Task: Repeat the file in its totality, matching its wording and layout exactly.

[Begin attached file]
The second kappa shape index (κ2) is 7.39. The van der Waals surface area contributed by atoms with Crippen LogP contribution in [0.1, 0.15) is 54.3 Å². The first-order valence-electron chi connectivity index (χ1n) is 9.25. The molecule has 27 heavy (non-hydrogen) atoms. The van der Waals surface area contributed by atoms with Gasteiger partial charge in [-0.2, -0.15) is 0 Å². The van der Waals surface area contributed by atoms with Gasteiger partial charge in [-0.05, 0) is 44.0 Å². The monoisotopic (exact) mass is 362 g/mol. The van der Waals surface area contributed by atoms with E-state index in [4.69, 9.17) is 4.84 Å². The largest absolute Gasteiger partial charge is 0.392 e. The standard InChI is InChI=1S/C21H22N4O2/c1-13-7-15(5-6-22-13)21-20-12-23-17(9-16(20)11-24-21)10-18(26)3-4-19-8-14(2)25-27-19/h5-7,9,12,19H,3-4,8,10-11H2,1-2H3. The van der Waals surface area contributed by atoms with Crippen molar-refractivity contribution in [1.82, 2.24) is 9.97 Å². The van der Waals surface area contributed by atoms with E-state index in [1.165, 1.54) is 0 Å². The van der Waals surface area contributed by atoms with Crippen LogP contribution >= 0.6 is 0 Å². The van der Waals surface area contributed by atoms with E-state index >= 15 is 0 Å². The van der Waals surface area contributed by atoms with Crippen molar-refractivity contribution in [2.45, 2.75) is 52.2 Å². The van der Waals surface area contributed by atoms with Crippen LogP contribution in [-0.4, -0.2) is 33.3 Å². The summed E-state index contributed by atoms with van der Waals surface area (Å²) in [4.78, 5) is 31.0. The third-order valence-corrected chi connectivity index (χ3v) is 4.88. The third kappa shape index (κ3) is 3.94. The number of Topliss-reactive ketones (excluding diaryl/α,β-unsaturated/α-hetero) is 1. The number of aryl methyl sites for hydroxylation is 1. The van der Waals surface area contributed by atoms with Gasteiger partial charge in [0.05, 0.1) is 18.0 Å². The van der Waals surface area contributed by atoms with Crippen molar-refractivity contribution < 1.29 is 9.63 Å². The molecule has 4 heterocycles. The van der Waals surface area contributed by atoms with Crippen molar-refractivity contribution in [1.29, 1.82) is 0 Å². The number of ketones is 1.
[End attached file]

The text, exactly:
The second kappa shape index (κ2) is 7.39. The van der Waals surface area contributed by atoms with Crippen LogP contribution in [0.1, 0.15) is 54.3 Å². The first-order valence-electron chi connectivity index (χ1n) is 9.25. The molecule has 27 heavy (non-hydrogen) atoms. The van der Waals surface area contributed by atoms with Gasteiger partial charge in [-0.2, -0.15) is 0 Å². The van der Waals surface area contributed by atoms with Gasteiger partial charge in [-0.05, 0) is 44.0 Å². The monoisotopic (exact) mass is 362 g/mol. The van der Waals surface area contributed by atoms with E-state index in [4.69, 9.17) is 4.84 Å². The largest absolute Gasteiger partial charge is 0.392 e. The standard InChI is InChI=1S/C21H22N4O2/c1-13-7-15(5-6-22-13)21-20-12-23-17(9-16(20)11-24-21)10-18(26)3-4-19-8-14(2)25-27-19/h5-7,9,12,19H,3-4,8,10-11H2,1-2H3. The van der Waals surface area contributed by atoms with Crippen molar-refractivity contribution in [1.82, 2.24) is 9.97 Å². The van der Waals surface area contributed by atoms with E-state index in [1.165, 1.54) is 0 Å². The van der Waals surface area contributed by atoms with Crippen LogP contribution >= 0.6 is 0 Å². The van der Waals surface area contributed by atoms with E-state index >= 15 is 0 Å². The van der Waals surface area contributed by atoms with Crippen molar-refractivity contribution in [2.45, 2.75) is 52.2 Å². The van der Waals surface area contributed by atoms with Crippen LogP contribution in [-0.4, -0.2) is 33.3 Å². The summed E-state index contributed by atoms with van der Waals surface area (Å²) in [4.78, 5) is 31.0. The third-order valence-corrected chi connectivity index (χ3v) is 4.88. The third kappa shape index (κ3) is 3.94. The number of Topliss-reactive ketones (excluding diaryl/α,β-unsaturated/α-hetero) is 1. The number of aryl methyl sites for hydroxylation is 1. The van der Waals surface area contributed by atoms with Gasteiger partial charge in [0.05, 0.1) is 18.0 Å². The van der Waals surface area contributed by atoms with Crippen molar-refractivity contribution < 1.29 is 9.63 Å². The molecule has 4 heterocycles. The van der Waals surface area contributed by atoms with Crippen molar-refractivity contribution in [1.29, 1.82) is 0 Å². The number of ketones is 1.